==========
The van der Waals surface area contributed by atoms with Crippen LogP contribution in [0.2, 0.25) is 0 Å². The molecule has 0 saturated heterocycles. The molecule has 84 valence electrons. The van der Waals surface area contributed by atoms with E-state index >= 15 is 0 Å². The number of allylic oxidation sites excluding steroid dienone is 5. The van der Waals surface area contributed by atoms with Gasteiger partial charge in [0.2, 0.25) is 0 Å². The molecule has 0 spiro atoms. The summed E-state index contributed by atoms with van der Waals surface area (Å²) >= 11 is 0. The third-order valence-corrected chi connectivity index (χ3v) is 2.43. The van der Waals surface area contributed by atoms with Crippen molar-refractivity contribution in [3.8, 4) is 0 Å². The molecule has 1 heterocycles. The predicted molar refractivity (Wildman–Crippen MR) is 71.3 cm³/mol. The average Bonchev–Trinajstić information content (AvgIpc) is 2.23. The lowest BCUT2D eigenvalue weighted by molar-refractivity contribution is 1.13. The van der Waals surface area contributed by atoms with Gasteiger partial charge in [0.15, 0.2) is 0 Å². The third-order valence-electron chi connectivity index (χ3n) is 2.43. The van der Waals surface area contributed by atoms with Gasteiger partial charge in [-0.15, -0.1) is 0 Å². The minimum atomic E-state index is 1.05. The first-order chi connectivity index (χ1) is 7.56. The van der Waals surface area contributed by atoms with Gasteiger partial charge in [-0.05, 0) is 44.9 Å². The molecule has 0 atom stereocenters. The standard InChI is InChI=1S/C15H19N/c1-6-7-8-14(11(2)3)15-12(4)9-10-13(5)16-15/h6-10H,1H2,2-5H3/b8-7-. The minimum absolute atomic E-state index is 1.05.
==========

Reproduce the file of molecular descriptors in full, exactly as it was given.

The van der Waals surface area contributed by atoms with Crippen LogP contribution in [0.2, 0.25) is 0 Å². The molecule has 0 saturated heterocycles. The molecule has 84 valence electrons. The van der Waals surface area contributed by atoms with E-state index >= 15 is 0 Å². The number of allylic oxidation sites excluding steroid dienone is 5. The van der Waals surface area contributed by atoms with Gasteiger partial charge in [0.2, 0.25) is 0 Å². The molecule has 0 spiro atoms. The summed E-state index contributed by atoms with van der Waals surface area (Å²) >= 11 is 0. The third-order valence-corrected chi connectivity index (χ3v) is 2.43. The van der Waals surface area contributed by atoms with Crippen molar-refractivity contribution in [3.8, 4) is 0 Å². The molecule has 1 heterocycles. The predicted molar refractivity (Wildman–Crippen MR) is 71.3 cm³/mol. The average Bonchev–Trinajstić information content (AvgIpc) is 2.23. The lowest BCUT2D eigenvalue weighted by molar-refractivity contribution is 1.13. The van der Waals surface area contributed by atoms with Gasteiger partial charge in [0.15, 0.2) is 0 Å². The third-order valence-electron chi connectivity index (χ3n) is 2.43. The van der Waals surface area contributed by atoms with Gasteiger partial charge in [-0.15, -0.1) is 0 Å². The minimum atomic E-state index is 1.05. The first-order chi connectivity index (χ1) is 7.56. The van der Waals surface area contributed by atoms with Gasteiger partial charge in [-0.05, 0) is 44.9 Å². The molecule has 0 atom stereocenters. The standard InChI is InChI=1S/C15H19N/c1-6-7-8-14(11(2)3)15-12(4)9-10-13(5)16-15/h6-10H,1H2,2-5H3/b8-7-. The minimum absolute atomic E-state index is 1.05.